Mercury Disposal

Facts About Mercury
Mercury is a silvery-colored metal that is in liquid form at room temperature. Mercury is a neurotoxin - meaning that exposure to mercury can damage your central nervous system. Mercury is especially dangerous when its vapors are inhaled. The most sensitive human exposure is to a fetus or infant, because their nervous systems are still developing. Symptoms of mercury exposure in children include: slowed or reduced learning, apathy, irritability, hypersensitivity, weight loss, sweating, light sensitivity and eczema.

Mercury bio-accumulates in our environment, meaning that it builds up in the tissues of humans and animals as it works its way up the food chain. For example, small fish living in a lake that contains mercury will accumulate mercury in their bodies. When those smaller fish are eaten by a larger fish, that mercury load is also consumed. When we eat that larger fish, we also ingest the mercury that they have accumulated in their tissue. Thus, an ever-increasing load of mercury is consumed by humans and larger animals.

If mercury is accidentally spilled in your home, do not use your vacuum to clean it up! Ventilate the area by opening a window, and call the Minnesota Pollution Control Agency (MPCA) immediately at 651-649-5451 or read proper cleanup procedures (PDF).

Mercury Products in the Home
In an effort to reduce the amount of mercury finding its way into the environment, it is now illegal to place mercury-containing products in your garbage. Thus, devices that contain mercury must be properly managed. Mercury can be found in many common household devices, including: 

  • Fluorescent lights
  • Neon lamps
  • Rechargeable and button batteries
  • "Silent” wall switches
  • Some washing machines
  • Steam irons (with automatic shut-off)
  • Thermometers (both the fever and cooking types)
  • Thermostats
When purchasing these types of items, try to find non-mercury alternatives (for example, digital or alcohol-based thermometers work well). When you replace older thermostats in your home, try to purchase a digital or electronic model that contains no mercury.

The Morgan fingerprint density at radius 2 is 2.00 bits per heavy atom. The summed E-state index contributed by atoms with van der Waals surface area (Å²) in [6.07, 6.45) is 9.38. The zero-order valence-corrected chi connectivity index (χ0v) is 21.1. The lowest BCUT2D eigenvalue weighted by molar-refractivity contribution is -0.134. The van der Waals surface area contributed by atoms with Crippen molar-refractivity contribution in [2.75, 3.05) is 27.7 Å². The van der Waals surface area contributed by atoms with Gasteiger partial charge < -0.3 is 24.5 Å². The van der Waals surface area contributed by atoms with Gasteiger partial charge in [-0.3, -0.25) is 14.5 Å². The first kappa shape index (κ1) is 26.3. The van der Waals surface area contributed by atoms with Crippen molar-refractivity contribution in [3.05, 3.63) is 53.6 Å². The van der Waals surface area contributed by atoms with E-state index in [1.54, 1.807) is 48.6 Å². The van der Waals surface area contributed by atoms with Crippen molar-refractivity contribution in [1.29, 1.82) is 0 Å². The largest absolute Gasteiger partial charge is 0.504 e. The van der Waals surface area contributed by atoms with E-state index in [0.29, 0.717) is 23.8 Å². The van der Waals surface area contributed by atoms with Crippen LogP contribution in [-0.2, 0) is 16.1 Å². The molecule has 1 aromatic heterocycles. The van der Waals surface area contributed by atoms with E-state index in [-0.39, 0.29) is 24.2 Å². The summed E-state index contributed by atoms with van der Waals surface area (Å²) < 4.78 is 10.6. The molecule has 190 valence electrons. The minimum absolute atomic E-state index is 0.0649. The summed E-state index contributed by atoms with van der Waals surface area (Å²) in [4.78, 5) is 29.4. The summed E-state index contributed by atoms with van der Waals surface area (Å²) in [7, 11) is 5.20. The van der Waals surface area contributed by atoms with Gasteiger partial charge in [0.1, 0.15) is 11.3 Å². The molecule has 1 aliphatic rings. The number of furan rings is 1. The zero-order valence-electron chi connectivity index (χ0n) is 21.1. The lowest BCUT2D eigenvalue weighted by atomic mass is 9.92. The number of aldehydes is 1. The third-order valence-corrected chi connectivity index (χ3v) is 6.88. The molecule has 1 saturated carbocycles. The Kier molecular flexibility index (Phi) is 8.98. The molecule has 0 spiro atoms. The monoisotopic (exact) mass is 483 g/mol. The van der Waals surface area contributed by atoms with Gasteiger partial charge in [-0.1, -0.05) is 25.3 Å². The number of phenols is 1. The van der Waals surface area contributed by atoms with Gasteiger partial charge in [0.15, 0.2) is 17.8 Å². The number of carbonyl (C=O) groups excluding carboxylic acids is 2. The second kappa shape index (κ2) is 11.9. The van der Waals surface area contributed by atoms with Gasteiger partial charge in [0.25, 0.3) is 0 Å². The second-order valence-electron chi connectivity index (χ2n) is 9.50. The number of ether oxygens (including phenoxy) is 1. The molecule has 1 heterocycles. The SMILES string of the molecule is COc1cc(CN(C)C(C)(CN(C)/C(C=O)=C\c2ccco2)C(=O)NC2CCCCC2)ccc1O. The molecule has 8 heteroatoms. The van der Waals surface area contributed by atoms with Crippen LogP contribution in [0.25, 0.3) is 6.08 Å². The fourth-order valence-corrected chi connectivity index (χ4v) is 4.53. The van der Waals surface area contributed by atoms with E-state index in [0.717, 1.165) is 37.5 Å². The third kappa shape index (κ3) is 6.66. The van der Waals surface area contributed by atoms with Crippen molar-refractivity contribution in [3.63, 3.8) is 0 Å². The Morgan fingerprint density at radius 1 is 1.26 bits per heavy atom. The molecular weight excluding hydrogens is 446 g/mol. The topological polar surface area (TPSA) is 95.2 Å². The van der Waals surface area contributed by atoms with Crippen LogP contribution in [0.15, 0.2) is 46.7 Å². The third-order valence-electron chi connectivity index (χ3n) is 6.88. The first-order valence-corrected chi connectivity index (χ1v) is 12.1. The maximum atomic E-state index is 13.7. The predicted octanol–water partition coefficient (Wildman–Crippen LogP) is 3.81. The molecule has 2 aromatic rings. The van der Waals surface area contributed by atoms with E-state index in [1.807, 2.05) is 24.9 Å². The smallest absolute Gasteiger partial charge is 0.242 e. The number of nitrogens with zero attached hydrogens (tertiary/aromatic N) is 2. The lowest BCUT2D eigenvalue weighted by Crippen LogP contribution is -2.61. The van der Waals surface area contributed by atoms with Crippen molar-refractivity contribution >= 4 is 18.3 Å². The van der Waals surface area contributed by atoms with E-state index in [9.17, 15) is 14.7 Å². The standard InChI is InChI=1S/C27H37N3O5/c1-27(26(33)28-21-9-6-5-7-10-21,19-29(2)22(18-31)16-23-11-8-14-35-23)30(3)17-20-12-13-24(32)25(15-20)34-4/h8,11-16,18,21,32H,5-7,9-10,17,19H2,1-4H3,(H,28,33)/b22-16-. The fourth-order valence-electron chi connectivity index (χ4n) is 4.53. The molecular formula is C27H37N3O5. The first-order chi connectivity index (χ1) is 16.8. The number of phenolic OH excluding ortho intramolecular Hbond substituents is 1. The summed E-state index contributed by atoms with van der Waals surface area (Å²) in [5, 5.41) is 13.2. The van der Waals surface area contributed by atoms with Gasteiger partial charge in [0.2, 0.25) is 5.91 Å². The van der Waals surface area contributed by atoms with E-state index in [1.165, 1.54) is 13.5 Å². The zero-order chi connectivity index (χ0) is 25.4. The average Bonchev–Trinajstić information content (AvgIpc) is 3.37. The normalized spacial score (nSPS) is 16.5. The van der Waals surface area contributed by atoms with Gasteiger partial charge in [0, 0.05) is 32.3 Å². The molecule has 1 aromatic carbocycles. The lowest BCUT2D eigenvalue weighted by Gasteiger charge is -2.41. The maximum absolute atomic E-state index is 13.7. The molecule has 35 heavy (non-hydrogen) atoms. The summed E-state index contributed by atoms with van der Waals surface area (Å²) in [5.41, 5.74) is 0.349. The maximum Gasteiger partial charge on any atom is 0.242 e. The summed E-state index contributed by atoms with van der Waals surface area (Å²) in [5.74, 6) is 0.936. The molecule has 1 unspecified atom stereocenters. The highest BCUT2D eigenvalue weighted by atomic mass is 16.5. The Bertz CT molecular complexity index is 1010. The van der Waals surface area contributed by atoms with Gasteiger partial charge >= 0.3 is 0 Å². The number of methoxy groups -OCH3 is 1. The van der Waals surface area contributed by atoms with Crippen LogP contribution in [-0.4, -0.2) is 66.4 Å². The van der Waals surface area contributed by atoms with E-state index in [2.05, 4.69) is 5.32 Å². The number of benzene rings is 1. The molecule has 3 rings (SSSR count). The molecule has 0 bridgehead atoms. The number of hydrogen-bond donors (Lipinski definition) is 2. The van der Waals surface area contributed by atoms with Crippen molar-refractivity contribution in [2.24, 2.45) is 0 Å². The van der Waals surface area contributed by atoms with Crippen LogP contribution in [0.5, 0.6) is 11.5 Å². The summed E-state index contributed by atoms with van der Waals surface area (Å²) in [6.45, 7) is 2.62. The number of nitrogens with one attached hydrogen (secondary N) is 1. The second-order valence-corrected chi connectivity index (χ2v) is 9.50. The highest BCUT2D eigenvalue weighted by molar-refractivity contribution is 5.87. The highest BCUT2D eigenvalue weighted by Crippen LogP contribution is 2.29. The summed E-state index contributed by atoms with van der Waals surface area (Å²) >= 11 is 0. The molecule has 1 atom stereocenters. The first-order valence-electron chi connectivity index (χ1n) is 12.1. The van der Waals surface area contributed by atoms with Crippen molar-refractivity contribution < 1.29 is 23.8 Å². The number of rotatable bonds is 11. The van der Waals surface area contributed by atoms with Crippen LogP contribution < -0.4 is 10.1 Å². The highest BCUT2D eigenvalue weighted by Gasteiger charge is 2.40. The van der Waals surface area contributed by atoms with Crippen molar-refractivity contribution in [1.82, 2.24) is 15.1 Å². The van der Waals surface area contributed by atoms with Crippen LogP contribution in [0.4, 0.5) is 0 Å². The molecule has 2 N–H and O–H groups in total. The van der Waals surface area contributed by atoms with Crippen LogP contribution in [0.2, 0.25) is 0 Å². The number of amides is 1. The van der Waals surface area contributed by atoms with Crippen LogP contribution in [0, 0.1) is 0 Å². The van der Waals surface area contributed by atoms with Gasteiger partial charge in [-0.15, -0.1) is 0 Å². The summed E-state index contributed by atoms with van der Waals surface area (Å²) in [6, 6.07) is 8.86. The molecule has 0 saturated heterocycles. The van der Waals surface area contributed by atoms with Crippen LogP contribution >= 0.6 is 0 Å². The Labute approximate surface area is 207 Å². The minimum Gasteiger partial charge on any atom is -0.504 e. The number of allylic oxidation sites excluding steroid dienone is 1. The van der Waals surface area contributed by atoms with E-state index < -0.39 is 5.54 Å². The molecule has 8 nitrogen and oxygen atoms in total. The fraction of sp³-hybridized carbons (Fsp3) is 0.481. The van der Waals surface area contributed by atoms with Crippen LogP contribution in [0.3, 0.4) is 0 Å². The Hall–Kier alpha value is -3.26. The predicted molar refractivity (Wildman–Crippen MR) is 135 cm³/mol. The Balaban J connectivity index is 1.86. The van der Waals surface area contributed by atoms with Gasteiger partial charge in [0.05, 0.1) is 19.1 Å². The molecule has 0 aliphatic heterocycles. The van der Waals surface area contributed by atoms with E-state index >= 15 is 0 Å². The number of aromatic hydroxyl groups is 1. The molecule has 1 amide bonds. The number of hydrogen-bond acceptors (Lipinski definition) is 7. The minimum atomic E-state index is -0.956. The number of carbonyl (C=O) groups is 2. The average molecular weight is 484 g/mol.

Fluorescent and compact fluorescent lamps, mercury vapor, high pressure sodium and metal halide lamps also contain small amounts of mercury. Many homeowners are replacing their older less-efficient incandescent light bulbs with newer, more energy-efficient CFLs, in an effort to reduce their energy consumption - and this is a GOOD thing. CFLs (and other fluorescent lamps) are not dangerous to use. They will not release any mercury unless they are broken. Just be sure to store them carefully, to avoid breakage, until they can be managed for proper disposal.

Old Mercury Devices
What should you do with your old devices that contain mercury? Bring your old mercury fever thermometers, thermostats, and fluorescent lamps from your home to your local Household Hazardous Waste (HHW) Facility for proper disposal.

Mercury thermometers are made of glass. They are about the size of a straw, with a silvery-white liquid inside (some thermometers contain a red or blue colored liquid. These are filled a small amount of alcohol instead of mercury so they are safer to use, but they can also be brought to the HHW Facility for proper disposal.) When bringing your mercury thermometer to the HHW Facility, carefully transport the thermometer in a rigid container to avoid breakage.

Having a mercury fever thermometer in your home can pose a potential risk to the health of you and your family. If mercury is released from a broken thermometer and it is not quickly and properly cleaned up, it could evaporate and reach dangerous levels within your home. Even the smallest amount of mercury should be treated as a serious issue, especially when children (or pets) are present in the home.

Dispose of Your Devices
Let’s make your home a safer place for you and your family - bring your old unneeded mercury-containing devices to the Scott County HHW Facility
Mercury Thermostat (Photo: MPCA)
Mercury Thermostat (Photo: MPCA)